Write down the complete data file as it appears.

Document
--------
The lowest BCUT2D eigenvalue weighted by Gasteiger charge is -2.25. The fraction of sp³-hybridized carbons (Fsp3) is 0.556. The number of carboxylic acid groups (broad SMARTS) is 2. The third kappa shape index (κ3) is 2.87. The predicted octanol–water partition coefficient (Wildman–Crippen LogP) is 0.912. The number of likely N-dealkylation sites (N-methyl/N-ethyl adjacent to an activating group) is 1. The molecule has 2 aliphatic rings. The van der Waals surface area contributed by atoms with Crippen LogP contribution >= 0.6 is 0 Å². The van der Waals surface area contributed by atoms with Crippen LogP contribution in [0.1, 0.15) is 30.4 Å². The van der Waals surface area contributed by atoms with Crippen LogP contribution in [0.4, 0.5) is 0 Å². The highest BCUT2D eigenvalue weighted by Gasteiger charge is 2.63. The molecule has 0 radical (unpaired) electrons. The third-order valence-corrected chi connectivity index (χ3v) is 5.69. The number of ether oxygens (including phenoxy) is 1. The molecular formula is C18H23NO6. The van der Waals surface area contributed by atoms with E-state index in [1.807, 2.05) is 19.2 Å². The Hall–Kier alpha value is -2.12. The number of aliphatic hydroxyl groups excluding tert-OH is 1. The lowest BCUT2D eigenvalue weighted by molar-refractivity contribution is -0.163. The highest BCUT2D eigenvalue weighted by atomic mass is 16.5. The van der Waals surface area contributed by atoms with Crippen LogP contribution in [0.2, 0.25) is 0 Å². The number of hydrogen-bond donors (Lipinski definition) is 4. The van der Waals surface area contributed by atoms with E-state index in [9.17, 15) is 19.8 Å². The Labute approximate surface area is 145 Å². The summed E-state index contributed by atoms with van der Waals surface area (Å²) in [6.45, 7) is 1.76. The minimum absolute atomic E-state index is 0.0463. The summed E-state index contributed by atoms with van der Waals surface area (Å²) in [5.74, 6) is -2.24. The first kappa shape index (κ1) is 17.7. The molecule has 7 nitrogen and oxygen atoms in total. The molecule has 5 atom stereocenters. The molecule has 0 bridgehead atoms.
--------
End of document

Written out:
The lowest BCUT2D eigenvalue weighted by Gasteiger charge is -2.25. The fraction of sp³-hybridized carbons (Fsp3) is 0.556. The number of carboxylic acid groups (broad SMARTS) is 2. The third kappa shape index (κ3) is 2.87. The predicted octanol–water partition coefficient (Wildman–Crippen LogP) is 0.912. The number of likely N-dealkylation sites (N-methyl/N-ethyl adjacent to an activating group) is 1. The molecule has 2 aliphatic rings. The van der Waals surface area contributed by atoms with Crippen LogP contribution >= 0.6 is 0 Å². The van der Waals surface area contributed by atoms with Crippen LogP contribution in [0.1, 0.15) is 30.4 Å². The van der Waals surface area contributed by atoms with Crippen LogP contribution in [0.4, 0.5) is 0 Å². The highest BCUT2D eigenvalue weighted by Gasteiger charge is 2.63. The molecule has 0 radical (unpaired) electrons. The third-order valence-corrected chi connectivity index (χ3v) is 5.69. The number of ether oxygens (including phenoxy) is 1. The molecular formula is C18H23NO6. The van der Waals surface area contributed by atoms with E-state index in [1.807, 2.05) is 19.2 Å². The Hall–Kier alpha value is -2.12. The number of aliphatic hydroxyl groups excluding tert-OH is 1. The lowest BCUT2D eigenvalue weighted by molar-refractivity contribution is -0.163. The highest BCUT2D eigenvalue weighted by atomic mass is 16.5. The van der Waals surface area contributed by atoms with Crippen LogP contribution in [0.2, 0.25) is 0 Å². The number of hydrogen-bond donors (Lipinski definition) is 4. The van der Waals surface area contributed by atoms with E-state index in [9.17, 15) is 19.8 Å². The Labute approximate surface area is 145 Å². The summed E-state index contributed by atoms with van der Waals surface area (Å²) in [6.45, 7) is 1.76. The minimum absolute atomic E-state index is 0.0463. The summed E-state index contributed by atoms with van der Waals surface area (Å²) in [5.74, 6) is -2.24. The first kappa shape index (κ1) is 17.7. The molecule has 7 nitrogen and oxygen atoms in total. The molecule has 5 atom stereocenters. The molecule has 0 bridgehead atoms.